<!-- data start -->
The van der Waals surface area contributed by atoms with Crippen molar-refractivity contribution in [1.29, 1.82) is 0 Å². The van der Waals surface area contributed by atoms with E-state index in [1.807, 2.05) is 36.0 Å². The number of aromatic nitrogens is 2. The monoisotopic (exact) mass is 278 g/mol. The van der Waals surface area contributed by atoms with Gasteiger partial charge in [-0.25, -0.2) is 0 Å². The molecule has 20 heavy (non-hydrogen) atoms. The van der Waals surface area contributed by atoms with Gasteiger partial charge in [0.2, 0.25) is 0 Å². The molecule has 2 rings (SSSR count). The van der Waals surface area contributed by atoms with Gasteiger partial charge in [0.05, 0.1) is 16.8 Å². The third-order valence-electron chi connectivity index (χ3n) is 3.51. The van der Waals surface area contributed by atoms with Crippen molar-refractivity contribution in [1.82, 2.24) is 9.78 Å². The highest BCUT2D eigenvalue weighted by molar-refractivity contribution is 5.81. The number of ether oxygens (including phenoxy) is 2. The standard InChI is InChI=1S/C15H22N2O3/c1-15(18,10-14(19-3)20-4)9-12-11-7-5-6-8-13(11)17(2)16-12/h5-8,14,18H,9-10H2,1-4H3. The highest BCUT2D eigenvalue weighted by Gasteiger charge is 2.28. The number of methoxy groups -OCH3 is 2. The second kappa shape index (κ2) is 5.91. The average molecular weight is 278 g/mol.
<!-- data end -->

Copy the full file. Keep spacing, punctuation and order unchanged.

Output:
The van der Waals surface area contributed by atoms with Crippen molar-refractivity contribution in [1.29, 1.82) is 0 Å². The van der Waals surface area contributed by atoms with E-state index in [1.807, 2.05) is 36.0 Å². The number of aromatic nitrogens is 2. The monoisotopic (exact) mass is 278 g/mol. The van der Waals surface area contributed by atoms with Gasteiger partial charge in [-0.25, -0.2) is 0 Å². The molecule has 20 heavy (non-hydrogen) atoms. The van der Waals surface area contributed by atoms with Gasteiger partial charge in [0.2, 0.25) is 0 Å². The molecule has 2 rings (SSSR count). The van der Waals surface area contributed by atoms with Gasteiger partial charge in [0.05, 0.1) is 16.8 Å². The third-order valence-electron chi connectivity index (χ3n) is 3.51. The van der Waals surface area contributed by atoms with Crippen molar-refractivity contribution in [1.82, 2.24) is 9.78 Å². The highest BCUT2D eigenvalue weighted by molar-refractivity contribution is 5.81. The number of ether oxygens (including phenoxy) is 2. The standard InChI is InChI=1S/C15H22N2O3/c1-15(18,10-14(19-3)20-4)9-12-11-7-5-6-8-13(11)17(2)16-12/h5-8,14,18H,9-10H2,1-4H3. The highest BCUT2D eigenvalue weighted by Gasteiger charge is 2.28. The number of methoxy groups -OCH3 is 2. The second kappa shape index (κ2) is 5.91. The average molecular weight is 278 g/mol.